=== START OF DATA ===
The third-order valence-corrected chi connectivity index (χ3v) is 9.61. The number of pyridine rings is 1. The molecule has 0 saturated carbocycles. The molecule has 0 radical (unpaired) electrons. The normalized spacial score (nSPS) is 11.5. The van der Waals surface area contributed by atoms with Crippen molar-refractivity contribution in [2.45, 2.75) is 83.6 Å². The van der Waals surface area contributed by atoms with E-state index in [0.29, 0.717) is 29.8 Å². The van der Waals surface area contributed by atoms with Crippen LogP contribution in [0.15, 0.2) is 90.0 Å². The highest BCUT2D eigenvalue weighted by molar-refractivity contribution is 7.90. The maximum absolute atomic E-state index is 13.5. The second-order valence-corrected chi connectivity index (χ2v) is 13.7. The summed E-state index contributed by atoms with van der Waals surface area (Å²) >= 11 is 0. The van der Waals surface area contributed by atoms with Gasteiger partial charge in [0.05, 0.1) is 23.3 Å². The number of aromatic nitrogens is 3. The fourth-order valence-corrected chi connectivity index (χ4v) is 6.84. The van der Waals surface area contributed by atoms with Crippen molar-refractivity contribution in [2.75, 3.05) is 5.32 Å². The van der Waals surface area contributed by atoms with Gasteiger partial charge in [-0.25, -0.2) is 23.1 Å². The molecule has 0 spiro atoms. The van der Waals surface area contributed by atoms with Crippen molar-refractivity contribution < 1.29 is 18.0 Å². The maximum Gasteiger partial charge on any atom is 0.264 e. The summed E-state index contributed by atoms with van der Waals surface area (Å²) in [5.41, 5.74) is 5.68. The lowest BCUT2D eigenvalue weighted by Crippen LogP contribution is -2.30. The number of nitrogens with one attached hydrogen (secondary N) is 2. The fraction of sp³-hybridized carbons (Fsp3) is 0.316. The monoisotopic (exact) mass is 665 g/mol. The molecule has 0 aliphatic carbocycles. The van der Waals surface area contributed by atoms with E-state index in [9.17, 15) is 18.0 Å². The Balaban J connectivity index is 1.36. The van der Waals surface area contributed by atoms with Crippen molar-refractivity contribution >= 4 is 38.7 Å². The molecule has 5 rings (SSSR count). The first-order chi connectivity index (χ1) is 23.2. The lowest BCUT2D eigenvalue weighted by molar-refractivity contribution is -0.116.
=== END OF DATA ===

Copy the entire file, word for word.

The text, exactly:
The third-order valence-corrected chi connectivity index (χ3v) is 9.61. The number of pyridine rings is 1. The molecule has 0 saturated carbocycles. The molecule has 0 radical (unpaired) electrons. The normalized spacial score (nSPS) is 11.5. The van der Waals surface area contributed by atoms with Crippen molar-refractivity contribution in [2.45, 2.75) is 83.6 Å². The van der Waals surface area contributed by atoms with E-state index in [0.29, 0.717) is 29.8 Å². The van der Waals surface area contributed by atoms with Crippen LogP contribution in [0.15, 0.2) is 90.0 Å². The highest BCUT2D eigenvalue weighted by molar-refractivity contribution is 7.90. The maximum absolute atomic E-state index is 13.5. The second-order valence-corrected chi connectivity index (χ2v) is 13.7. The summed E-state index contributed by atoms with van der Waals surface area (Å²) >= 11 is 0. The van der Waals surface area contributed by atoms with Gasteiger partial charge in [0.05, 0.1) is 23.3 Å². The number of aromatic nitrogens is 3. The fourth-order valence-corrected chi connectivity index (χ4v) is 6.84. The van der Waals surface area contributed by atoms with Crippen molar-refractivity contribution in [2.75, 3.05) is 5.32 Å². The van der Waals surface area contributed by atoms with Gasteiger partial charge in [-0.25, -0.2) is 23.1 Å². The molecule has 0 spiro atoms. The van der Waals surface area contributed by atoms with Crippen molar-refractivity contribution < 1.29 is 18.0 Å². The maximum Gasteiger partial charge on any atom is 0.264 e. The summed E-state index contributed by atoms with van der Waals surface area (Å²) in [5.41, 5.74) is 5.68. The lowest BCUT2D eigenvalue weighted by Crippen LogP contribution is -2.30. The number of nitrogens with one attached hydrogen (secondary N) is 2. The fraction of sp³-hybridized carbons (Fsp3) is 0.316. The monoisotopic (exact) mass is 665 g/mol. The molecule has 0 aliphatic carbocycles. The van der Waals surface area contributed by atoms with E-state index in [9.17, 15) is 18.0 Å². The Balaban J connectivity index is 1.36. The van der Waals surface area contributed by atoms with Crippen molar-refractivity contribution >= 4 is 38.7 Å². The molecule has 5 rings (SSSR count). The first-order chi connectivity index (χ1) is 23.2. The lowest BCUT2D eigenvalue weighted by molar-refractivity contribution is -0.116.